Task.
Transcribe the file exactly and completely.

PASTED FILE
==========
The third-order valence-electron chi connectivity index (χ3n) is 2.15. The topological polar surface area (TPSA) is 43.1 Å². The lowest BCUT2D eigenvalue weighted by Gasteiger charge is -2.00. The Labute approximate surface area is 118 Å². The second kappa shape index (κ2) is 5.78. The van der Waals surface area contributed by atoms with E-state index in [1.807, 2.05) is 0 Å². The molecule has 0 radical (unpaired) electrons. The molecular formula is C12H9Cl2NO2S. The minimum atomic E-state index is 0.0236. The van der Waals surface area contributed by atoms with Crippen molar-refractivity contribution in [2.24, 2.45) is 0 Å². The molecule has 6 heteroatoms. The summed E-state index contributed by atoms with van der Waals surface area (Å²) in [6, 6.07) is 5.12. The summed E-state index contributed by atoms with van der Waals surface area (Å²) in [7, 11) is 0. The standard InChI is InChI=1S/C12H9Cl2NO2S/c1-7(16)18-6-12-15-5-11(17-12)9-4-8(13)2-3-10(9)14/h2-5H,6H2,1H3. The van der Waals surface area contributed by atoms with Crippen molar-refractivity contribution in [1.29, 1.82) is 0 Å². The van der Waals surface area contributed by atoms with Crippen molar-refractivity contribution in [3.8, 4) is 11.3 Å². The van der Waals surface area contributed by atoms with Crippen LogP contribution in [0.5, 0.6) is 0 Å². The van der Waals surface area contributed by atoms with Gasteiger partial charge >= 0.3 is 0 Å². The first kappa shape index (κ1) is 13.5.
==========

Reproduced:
The third-order valence-electron chi connectivity index (χ3n) is 2.15. The topological polar surface area (TPSA) is 43.1 Å². The lowest BCUT2D eigenvalue weighted by Gasteiger charge is -2.00. The Labute approximate surface area is 118 Å². The second kappa shape index (κ2) is 5.78. The van der Waals surface area contributed by atoms with E-state index in [1.807, 2.05) is 0 Å². The molecule has 0 radical (unpaired) electrons. The molecular formula is C12H9Cl2NO2S. The minimum atomic E-state index is 0.0236. The van der Waals surface area contributed by atoms with Crippen molar-refractivity contribution in [2.24, 2.45) is 0 Å². The molecule has 6 heteroatoms. The summed E-state index contributed by atoms with van der Waals surface area (Å²) in [6, 6.07) is 5.12. The summed E-state index contributed by atoms with van der Waals surface area (Å²) in [7, 11) is 0. The standard InChI is InChI=1S/C12H9Cl2NO2S/c1-7(16)18-6-12-15-5-11(17-12)9-4-8(13)2-3-10(9)14/h2-5H,6H2,1H3. The van der Waals surface area contributed by atoms with Crippen molar-refractivity contribution in [1.29, 1.82) is 0 Å². The van der Waals surface area contributed by atoms with Crippen molar-refractivity contribution in [3.8, 4) is 11.3 Å². The van der Waals surface area contributed by atoms with Crippen LogP contribution in [0.5, 0.6) is 0 Å². The van der Waals surface area contributed by atoms with Gasteiger partial charge >= 0.3 is 0 Å². The first kappa shape index (κ1) is 13.5.